Nélida Nassar 12.22.2015
Together and for the first time, siblings countertenor Matteo El-Khodr and jazz singer Riwa El-Khodr took on the stage at St-Elie Church in Beirut. Matteo proved that this past year only strengthened the brilliance and his own confidence in the unique instrument that he has. The two baroque arias Vivaldi’s Motetto di natale: Clarae Stelle and the Gloria: Qui sedes ad dexteram parties that he performed clearly reaching high into the upper register of his voice. He had slight trouble with the soaring notes, but clearly enjoyed himself as he spun off melodic lines.
Matteo took the rest of the Christmas carols in a dynamic range which left one feeling as if all six were cut from rather the same cloth. Riwa, decidedly nervous, started so abruptly and without definition that the duo felt more like two individuals performing parallel to one another without ever truly connecting. Matteo did not seem well-prepared while his charisma and theatricality were intact. His secure, bright falsetto was especially evident in the Adeste Fiddles and the Ave Maria where he sounded outlandish, at the others he seemed light, compensating with ornamentations and embellishments. The quartet of soloists and the orchestra performed harmoniously their polychoral compositions.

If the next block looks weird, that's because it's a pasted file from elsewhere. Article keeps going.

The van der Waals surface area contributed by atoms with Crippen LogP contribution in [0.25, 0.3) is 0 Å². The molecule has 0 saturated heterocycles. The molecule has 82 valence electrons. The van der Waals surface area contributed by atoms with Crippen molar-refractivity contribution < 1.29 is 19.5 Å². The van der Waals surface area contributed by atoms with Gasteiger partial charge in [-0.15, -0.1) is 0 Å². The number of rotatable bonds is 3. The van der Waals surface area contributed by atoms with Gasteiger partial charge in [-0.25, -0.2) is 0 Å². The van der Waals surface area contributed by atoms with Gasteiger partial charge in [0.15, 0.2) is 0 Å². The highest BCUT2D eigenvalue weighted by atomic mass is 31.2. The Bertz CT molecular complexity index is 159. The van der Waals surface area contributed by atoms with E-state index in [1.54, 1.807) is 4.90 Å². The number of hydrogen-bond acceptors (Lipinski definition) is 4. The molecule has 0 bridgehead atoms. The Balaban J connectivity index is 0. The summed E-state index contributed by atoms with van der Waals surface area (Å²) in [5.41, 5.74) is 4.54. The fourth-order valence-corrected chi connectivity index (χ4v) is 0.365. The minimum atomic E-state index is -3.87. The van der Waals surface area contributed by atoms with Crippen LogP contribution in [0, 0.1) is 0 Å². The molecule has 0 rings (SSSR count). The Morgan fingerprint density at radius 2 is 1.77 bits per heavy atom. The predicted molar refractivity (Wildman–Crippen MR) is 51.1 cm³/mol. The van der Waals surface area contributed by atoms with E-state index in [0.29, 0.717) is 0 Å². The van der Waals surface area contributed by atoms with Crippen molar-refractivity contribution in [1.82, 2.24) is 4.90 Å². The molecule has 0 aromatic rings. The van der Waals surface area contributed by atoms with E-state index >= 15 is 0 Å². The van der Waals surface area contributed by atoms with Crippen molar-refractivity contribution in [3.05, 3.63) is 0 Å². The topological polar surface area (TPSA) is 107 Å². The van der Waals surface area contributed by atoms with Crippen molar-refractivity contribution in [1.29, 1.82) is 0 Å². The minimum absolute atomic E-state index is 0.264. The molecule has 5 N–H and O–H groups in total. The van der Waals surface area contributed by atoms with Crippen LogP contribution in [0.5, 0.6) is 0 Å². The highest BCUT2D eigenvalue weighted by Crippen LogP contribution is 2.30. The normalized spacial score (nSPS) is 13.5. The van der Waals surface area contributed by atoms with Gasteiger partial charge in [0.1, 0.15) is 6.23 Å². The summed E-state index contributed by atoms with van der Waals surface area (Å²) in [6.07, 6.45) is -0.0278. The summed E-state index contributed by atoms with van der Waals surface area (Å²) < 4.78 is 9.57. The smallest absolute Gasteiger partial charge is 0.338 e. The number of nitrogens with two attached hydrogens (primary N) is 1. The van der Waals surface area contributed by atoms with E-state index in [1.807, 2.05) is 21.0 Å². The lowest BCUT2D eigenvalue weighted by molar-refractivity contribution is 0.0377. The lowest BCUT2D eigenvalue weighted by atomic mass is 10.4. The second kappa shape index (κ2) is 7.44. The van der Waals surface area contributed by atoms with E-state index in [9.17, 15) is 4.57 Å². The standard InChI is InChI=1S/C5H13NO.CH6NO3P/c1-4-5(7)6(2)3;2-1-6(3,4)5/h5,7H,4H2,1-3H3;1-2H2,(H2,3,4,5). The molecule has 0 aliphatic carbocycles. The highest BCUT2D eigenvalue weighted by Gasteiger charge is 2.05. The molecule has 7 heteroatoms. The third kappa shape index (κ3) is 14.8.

However, things took a downturn between the twosome when problems of ensemble, balance and homogenity were coupled with lack of textual clarity from Riwa and a lack of stylistic understanding from both throughout. The duo did not consistently find common tempi, and there was a lack of stability – both in terms of pace and articulation – throughout phrases and some very un-stylistic vocal scooping made it clear that this repertoire was not an ideal choice for the pair. There really is nothing that can replace old-fashioned preparation, and I look forward to hearing both of these artists another time, when they have more opportunity for it.